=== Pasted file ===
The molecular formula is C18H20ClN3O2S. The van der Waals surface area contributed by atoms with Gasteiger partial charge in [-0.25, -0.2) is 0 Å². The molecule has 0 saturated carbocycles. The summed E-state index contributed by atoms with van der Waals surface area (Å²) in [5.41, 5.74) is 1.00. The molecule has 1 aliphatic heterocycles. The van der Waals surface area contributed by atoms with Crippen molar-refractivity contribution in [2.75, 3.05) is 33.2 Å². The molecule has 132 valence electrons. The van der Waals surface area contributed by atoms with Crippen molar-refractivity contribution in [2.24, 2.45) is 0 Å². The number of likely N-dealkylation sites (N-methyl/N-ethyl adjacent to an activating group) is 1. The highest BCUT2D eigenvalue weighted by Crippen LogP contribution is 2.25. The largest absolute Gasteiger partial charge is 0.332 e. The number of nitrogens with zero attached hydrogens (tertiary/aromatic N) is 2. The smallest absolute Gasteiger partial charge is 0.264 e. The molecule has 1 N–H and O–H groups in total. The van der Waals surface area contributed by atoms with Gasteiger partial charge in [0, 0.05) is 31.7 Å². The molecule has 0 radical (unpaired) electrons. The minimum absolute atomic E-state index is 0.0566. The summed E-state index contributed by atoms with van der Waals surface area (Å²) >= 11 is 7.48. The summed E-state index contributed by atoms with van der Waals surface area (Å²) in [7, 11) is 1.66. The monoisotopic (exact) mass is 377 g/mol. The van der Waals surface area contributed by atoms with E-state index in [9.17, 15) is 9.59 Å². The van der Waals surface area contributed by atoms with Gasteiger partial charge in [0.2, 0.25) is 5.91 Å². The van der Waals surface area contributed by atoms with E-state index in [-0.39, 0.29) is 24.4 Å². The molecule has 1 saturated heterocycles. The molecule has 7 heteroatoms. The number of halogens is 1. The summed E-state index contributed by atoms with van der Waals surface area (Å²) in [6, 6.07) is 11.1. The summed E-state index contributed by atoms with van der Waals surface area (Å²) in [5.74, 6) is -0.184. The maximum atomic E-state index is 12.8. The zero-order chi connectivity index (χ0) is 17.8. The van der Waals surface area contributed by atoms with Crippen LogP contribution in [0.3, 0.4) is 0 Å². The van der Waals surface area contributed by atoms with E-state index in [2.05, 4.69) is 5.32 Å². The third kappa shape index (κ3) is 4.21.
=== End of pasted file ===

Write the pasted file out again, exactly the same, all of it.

The molecular formula is C18H20ClN3O2S. The van der Waals surface area contributed by atoms with Gasteiger partial charge in [-0.25, -0.2) is 0 Å². The molecule has 0 saturated carbocycles. The summed E-state index contributed by atoms with van der Waals surface area (Å²) in [5.41, 5.74) is 1.00. The molecule has 1 aliphatic heterocycles. The van der Waals surface area contributed by atoms with Crippen molar-refractivity contribution in [2.75, 3.05) is 33.2 Å². The molecule has 132 valence electrons. The van der Waals surface area contributed by atoms with Crippen molar-refractivity contribution in [2.24, 2.45) is 0 Å². The number of likely N-dealkylation sites (N-methyl/N-ethyl adjacent to an activating group) is 1. The highest BCUT2D eigenvalue weighted by Crippen LogP contribution is 2.25. The largest absolute Gasteiger partial charge is 0.332 e. The number of nitrogens with zero attached hydrogens (tertiary/aromatic N) is 2. The smallest absolute Gasteiger partial charge is 0.264 e. The molecule has 1 N–H and O–H groups in total. The van der Waals surface area contributed by atoms with Gasteiger partial charge in [0, 0.05) is 31.7 Å². The molecule has 0 radical (unpaired) electrons. The minimum absolute atomic E-state index is 0.0566. The summed E-state index contributed by atoms with van der Waals surface area (Å²) >= 11 is 7.48. The summed E-state index contributed by atoms with van der Waals surface area (Å²) in [7, 11) is 1.66. The monoisotopic (exact) mass is 377 g/mol. The van der Waals surface area contributed by atoms with E-state index in [9.17, 15) is 9.59 Å². The van der Waals surface area contributed by atoms with Gasteiger partial charge in [0.2, 0.25) is 5.91 Å². The van der Waals surface area contributed by atoms with E-state index in [-0.39, 0.29) is 24.4 Å². The molecule has 1 saturated heterocycles. The molecule has 7 heteroatoms. The number of halogens is 1. The summed E-state index contributed by atoms with van der Waals surface area (Å²) in [6, 6.07) is 11.1. The summed E-state index contributed by atoms with van der Waals surface area (Å²) in [5.74, 6) is -0.184. The maximum atomic E-state index is 12.8. The zero-order chi connectivity index (χ0) is 17.8. The van der Waals surface area contributed by atoms with Crippen LogP contribution in [0.3, 0.4) is 0 Å². The van der Waals surface area contributed by atoms with E-state index in [2.05, 4.69) is 5.32 Å². The third kappa shape index (κ3) is 4.21.